Contrary to some opinions, and to the findings of a well-known 2014 study published in the journal Science suggesting that running made mice forget things, a new study has found that there is no connection between running and the loss of memories. A news release from researchers at Texas A&M reports that researchers at the school did basically the same experiment as the 2014 study, but they used rats instead of mice, because rats are more like humans physiologically. This time, the researchers found that rats who ran further had much greater neurogenesis in their hippocampus (growth of new neurons in the part of the brain that holds memories), and all rats who had access to a wheel (and therefore ran at least some), had greater neurogenesis than the sedentary group. On an average, they ran about 48 miles in four weeks, and neuron formation doubled in the hippocampus of these animals. They also found that despite differing levels of increased neurogenesis, both moderate runners and brisk runners (those who ran further than average) showed the same ability as the sedentary runners to recall the task they learned before they began to exercise. This means even a large amount of running (akin to people who perform significant amount of exercise on a daily basis) doesn’t interfere with the recall of memory.
When it comes to strengthening bones, running has it over cycling, according to researchers at the Istituto Ortopedico Galeazzi in Milan. Science Daily reports that the scientists measured two vital bone constituents as well as hormones associated with energy regulation in two groups of athletes: endurance cyclists and marathon runners. Here’s where it gets complicated: the researchers found that ultramarathon runners had higher levels of glucagon (indicating a greater demand for energy) and lower levels of leptin and insulin when finishing the race. The falling levels of insulin were linked to similarly falling levels of both osteocalcin and P1NP ( related to bone health)– suggesting that athletes may be diverting energy from bone formation to power the high-energy demands of their metabolism. But wait. The ultramarathon runners had higher P1NP levels at rest compared to controls, suggesting that they may divert energy from bones during racing but have a net gain in bone health in the long-term. Confused? Here’s a quote from Giovanni Lombardi, lead author of the study: “The every-day man and woman need to exercise moderately to maintain health. However, our findings suggest that those at risk of weaker bones might want to take up running rather than swimming or cycling.”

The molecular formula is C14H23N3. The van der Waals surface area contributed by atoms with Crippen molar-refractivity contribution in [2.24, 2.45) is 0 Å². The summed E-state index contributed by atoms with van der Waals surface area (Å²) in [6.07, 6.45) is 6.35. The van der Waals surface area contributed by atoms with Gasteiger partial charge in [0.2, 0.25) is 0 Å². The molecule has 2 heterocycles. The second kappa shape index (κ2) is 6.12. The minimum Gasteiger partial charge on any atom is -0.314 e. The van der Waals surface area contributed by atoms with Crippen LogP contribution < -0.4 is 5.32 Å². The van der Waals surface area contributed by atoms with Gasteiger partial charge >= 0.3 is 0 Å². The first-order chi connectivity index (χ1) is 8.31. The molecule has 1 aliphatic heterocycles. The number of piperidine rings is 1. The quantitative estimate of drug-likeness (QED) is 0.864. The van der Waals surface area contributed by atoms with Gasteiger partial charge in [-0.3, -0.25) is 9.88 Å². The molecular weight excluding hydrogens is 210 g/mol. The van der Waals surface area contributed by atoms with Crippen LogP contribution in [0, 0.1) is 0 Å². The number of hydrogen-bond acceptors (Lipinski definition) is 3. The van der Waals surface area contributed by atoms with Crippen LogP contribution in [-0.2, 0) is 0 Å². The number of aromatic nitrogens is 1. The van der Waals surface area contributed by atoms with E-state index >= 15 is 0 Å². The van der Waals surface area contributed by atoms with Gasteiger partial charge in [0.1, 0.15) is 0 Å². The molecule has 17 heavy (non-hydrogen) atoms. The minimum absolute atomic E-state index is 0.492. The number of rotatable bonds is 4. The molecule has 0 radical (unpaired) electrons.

Want to know how to avoid some running injuries? Step lightly. That’s the advice coming through New York Times health columnist Gretchen Reynold’s report on research conducted at Harvard Medical School. The researchers followed 249 female runners –all heel-strikers– for two years, recording their injuries and trying to correlate injuries with their impact loads, meaning the force with which their feet hit the ground. Reynolds tells us that during the two-year period, more than 100 runners were injured badly enough to seek medical advice, and 40 others had minor injuries. Then there were the 21 runners who had no injuries. In fact, those 21 runners reported that they had never had a running-related injury. What’s up with that? When the researchers looked further, they found that the never injured runners, as a group, landed more lightly than those runner who had been injured. OK, what to do? Reynolds passes on advice from the study’s lead author: to land more lightly, try taking smaller strides, landing closer to the mid-foot; and/or try increasing your cadence.
For years, the Wall Street Journal tells us, most marathoners thought it wise to limit the number of races run per year to two. Now, however, comes a new school of thought that suggests that running more could be just fine, and good for your finish time. The paper reports that so far in 2015, 15.8 precent of marathon finishers in races tracked by the Active Network ran more than one marathon this year, compared with just 2.3 percent in 2010. Marathon Maniacs, the Journal reports, a Tacoma, Wash.-based club that requires members to complete two marathons within 16 days or three marathons within 90 days now has nearly 12,000 members and is gaining roughly 1,000 a year. The big question is how long does it take to recover from a competitive 26-mile run. To answer the question, the Journal cites a Danish study from 2007 that tested muscle capacity before and after a marathon, and found that five days after the race it remained 12 percent lower than before the competition. It also points us to a 2011 study of 22 ultramarathoners before and after a 100-mile race showed that both their strength and the biological characteristics of their muscles returned to normal within 16 days. The Journal reports that the change of mind has some qualifiers: people are are not in top physical shape, and even those with joint problems, should minimize the number of races run.
Itchy eyes and sniffles no doubt seem insignificant to someone who’s pushing her body to run 26 miles, but researchers at Northumbria University are convinced that it’s a mistake for marathoners to ignore such symptoms. Why? Because, they warn, allergies that manifest themselves in itchy eyes and runny noses can lead to exercise induced asthma and inflammations of the airways. ScienceDaily reports on research involving 150 runners in the London marathon, 61 percent of whom reported nose and eye allergy symptoms. Blood tests revealed that 35 percent of those runners were suffering from an allergy and 14 percent were allergic to tree pollen. Only 8 percent were taking allergy medication. That, the researchers say, is a disturbingly low number. For runners who suspect that they have allergies, the researchers have the following advice:
- Consider using a corticosteroid nasal spray or a non-sedating antihistamine as a preventative measure. But be aware that it can take up to two weeks for the treatment to work fully (and avoid taking non-sedating antihistamines around competitions).
- Know your training and competition environment. Find out about typical pollen counts for the location and time of year. Tree pollen for example is usually released in the spring, grass pollen in late spring and early summer, and weed pollens in late summer into autumn.
- Try to minimize exposure to pollens by running when the pollen count is low (cooler and cloudy days are associated with lower pollen counts compared to warmer, drier days). Shower and wash your hair after outside exercise to get rid of residual pollen. Change your clothing and rinse your nose with salt-water washes after exercise.